By Bronwyn Barry

Over the past five years I’ve been fortunate to interact with a vast network of Passive House advocates from Austria, Germany, Italy, Spain, Hungary, England, Scotland, Ireland, Sweden, Denmark, Latvia, Slovakia, Estonia, Mexico, Canada and New Zealand. At home in California, I’ve worked to promote the PH concept both locally at Passive House California, and nationally here at the American Passive House Network, in coordination with NY Passive House, Passive House Northwest and Passive House New Mexico. In all of these interactions, locally, nationally and internationally, I’ve repeatedly heard the same two ‘cris de coeur’: 1. “We need more help,” and, 2. “Our buildings and codes are different/special/more complicated/(add problem) here.”

In an effort to partially address these cries, I offer the following anecdotal observations on how to be more effective with very few resources. These ideas evolved from many years working to build organizations that promote building efficiency. I’ve implemented many of them personally and taken others from observing successes in other groups and regions. I offer them here as a tool to sharpen your own particular strengths and abilities and welcome your feedback and responses.

Target achievable goals that require fewer resources and can be accomplished by small groups. States are large entities. Cities and regions are smaller and much more easily influenced. It is easier to get to know the key people who can affect policy changes at a local level. Successful examples of this approach are PlaNYC 2030, the Brussels Region and multiple cities and regions within Austria and Germany (Voralberg, Hesse, Frankfurt etc.)

Stimulate Demand: host tours, open houses and publicize the heck out of local projects. Competitions such as the APHN PHPP Dashboard competition and scholarships are also easy ways to stimulate interest. Think of these efforts as ‘investments’ in the future of your local organization. PHCA gave two scholarships to local builders to attend the first Tradesperson Training course. They are now teaching PH at local schools and community colleges.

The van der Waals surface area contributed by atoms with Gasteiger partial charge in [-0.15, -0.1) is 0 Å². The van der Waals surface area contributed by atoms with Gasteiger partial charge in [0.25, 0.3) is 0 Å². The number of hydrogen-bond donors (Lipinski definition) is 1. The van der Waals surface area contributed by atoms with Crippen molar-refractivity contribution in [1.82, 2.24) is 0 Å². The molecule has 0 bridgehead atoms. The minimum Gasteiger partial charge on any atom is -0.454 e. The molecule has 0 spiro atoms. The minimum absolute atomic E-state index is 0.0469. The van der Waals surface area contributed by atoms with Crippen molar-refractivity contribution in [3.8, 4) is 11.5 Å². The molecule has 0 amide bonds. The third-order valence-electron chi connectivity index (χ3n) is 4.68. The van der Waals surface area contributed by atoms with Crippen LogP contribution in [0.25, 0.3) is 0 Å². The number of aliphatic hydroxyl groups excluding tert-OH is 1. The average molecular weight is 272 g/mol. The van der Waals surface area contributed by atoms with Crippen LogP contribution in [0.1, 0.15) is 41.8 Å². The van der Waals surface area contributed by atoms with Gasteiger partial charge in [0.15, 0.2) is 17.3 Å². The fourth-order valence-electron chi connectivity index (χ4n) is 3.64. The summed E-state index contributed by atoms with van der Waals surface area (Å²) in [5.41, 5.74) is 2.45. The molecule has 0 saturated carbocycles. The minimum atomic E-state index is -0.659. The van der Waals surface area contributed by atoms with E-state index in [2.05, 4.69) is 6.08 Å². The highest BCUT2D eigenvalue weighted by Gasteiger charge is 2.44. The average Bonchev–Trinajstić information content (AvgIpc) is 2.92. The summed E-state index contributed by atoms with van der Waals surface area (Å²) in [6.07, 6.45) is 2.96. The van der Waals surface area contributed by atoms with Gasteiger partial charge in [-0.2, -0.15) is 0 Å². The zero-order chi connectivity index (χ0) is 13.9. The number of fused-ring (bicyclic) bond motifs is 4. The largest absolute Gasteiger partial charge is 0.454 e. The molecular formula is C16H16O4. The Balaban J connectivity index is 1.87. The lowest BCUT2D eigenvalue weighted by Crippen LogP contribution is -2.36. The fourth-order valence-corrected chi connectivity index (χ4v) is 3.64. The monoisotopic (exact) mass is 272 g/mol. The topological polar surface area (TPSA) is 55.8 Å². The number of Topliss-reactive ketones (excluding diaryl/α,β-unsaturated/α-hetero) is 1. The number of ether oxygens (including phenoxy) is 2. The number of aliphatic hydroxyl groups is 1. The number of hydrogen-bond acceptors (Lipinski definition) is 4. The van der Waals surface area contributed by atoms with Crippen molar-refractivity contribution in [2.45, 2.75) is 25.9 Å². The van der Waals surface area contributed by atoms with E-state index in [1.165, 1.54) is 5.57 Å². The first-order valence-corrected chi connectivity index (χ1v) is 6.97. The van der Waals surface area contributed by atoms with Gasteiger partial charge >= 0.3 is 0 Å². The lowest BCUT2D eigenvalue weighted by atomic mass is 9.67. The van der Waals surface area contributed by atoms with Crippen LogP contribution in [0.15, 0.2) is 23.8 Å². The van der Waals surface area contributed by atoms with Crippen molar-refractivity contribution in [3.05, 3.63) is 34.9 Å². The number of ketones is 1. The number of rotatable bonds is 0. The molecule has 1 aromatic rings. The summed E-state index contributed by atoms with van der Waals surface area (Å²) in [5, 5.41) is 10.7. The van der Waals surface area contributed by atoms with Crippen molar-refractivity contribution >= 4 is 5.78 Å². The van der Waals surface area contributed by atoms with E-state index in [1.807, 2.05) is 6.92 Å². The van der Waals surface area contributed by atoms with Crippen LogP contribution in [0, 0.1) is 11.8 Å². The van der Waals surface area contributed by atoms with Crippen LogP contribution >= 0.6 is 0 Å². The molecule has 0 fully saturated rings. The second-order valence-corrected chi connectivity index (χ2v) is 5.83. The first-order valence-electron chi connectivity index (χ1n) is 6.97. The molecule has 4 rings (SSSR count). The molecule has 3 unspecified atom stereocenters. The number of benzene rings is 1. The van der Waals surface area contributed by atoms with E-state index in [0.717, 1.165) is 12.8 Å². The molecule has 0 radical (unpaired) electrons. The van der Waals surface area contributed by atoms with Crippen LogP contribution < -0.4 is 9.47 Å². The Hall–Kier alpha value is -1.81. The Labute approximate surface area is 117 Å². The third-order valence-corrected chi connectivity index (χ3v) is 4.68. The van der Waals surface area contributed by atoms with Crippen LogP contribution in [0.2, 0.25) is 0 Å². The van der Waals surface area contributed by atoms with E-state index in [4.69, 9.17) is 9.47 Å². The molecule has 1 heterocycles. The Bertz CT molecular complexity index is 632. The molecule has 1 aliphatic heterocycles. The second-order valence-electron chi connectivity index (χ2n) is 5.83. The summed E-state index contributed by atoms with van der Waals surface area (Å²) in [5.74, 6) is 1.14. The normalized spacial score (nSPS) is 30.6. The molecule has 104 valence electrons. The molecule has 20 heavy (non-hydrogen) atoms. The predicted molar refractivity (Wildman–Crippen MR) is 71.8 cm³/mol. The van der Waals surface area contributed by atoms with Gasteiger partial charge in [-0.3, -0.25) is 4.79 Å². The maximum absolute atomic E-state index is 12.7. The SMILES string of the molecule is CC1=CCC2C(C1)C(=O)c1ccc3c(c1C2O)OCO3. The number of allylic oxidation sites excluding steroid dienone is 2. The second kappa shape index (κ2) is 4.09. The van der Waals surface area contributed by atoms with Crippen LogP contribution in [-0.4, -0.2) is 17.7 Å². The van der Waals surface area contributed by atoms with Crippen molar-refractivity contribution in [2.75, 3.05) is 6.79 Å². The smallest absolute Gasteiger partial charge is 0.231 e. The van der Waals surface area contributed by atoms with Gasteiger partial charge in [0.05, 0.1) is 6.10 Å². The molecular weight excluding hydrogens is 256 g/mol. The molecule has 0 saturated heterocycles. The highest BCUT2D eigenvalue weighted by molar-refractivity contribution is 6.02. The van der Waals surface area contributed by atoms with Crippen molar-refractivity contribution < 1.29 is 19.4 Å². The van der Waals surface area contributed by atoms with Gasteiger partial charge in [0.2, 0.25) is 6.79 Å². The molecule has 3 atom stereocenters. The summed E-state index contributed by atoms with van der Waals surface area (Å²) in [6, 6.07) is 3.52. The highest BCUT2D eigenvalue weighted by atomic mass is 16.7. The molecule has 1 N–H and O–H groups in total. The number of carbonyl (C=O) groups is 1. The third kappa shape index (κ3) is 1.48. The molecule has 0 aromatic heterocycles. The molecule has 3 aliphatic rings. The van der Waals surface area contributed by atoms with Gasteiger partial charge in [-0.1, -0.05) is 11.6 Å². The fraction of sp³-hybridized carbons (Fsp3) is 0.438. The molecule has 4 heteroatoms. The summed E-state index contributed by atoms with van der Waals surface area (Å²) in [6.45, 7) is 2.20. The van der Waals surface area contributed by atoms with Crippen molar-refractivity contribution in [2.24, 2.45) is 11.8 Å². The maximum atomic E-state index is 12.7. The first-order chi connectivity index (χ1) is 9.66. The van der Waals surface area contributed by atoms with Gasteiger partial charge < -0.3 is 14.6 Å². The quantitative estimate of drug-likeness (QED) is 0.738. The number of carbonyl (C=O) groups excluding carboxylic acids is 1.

Build Regional Competence, resources, expertise and connections: PH requires a team effort. Train and build your local ‘team’ and actively recruit missing collaborators (such as mechanical engineers.) Humans gravitate together to share success and failure. Build diverse organizations that provide opportunities for this to happen. This is why small US regional groups are thriving and started before any national US PH organizations. Local groups are more nimble and able to generate local climate and building typology adaptions for PH. They can also achieve item #1 more effectively.

Train Multi-family and Institutional architects first. Don’t start with single-family home builders and architects. Single-family is the hardest, most costly, least efficient building typology for PH and builds a case against Passivhaus because it is challenging. Outreach directly to multi-family, institutional and larger-scale developers, builders and designers. This is what the UK Passivhaus Trust did. They have leap-frogged the US in terms of volume of PH being planned and built.

Collaborate with local manufacturers. PH requires a full ‘eco-system’ for it to be successful and that includes product suppliers and manufacturers. Don’t treat them like ‘lepers’ – you need each other. Provide special workshops for specific products that you would like locally manufactured. (APHN Window Certification workshop is an example. PHI is now doing this workshop in other regions.)

Don’t waste time trying to establish an ‘Institute.’ We already have one – it’s called the PHI. Get over the idea of trying to build your own – it’s not efficient and is a waste of energy and resources trying to replicate, particularly when relatively inexperienced with Passive House. Austria and the UK built strong advocacy organizations that built certification and training capacity quickly, rather than diverting resources into an ‘Institute.’

Don’t waste time converting ‘nay-sayers.’ There are plenty of open-minded people who see the benefits of PH immediately. Spend time with them. They will in turn reach out to many more people than you can yourself. Do listen to those with valid skepticism and concern. Often their fears are based on incorrect information and by listening to them you can correct these misconceptions.


Systems Thinking – Donella Meadows: “Thinking in Systems: A Primer.” And “Places to Intervene in a System.”

Bright-Spot Theory – Chip and Dan Heath: “Switch: How to change things when change is hard.” Review and synopsis: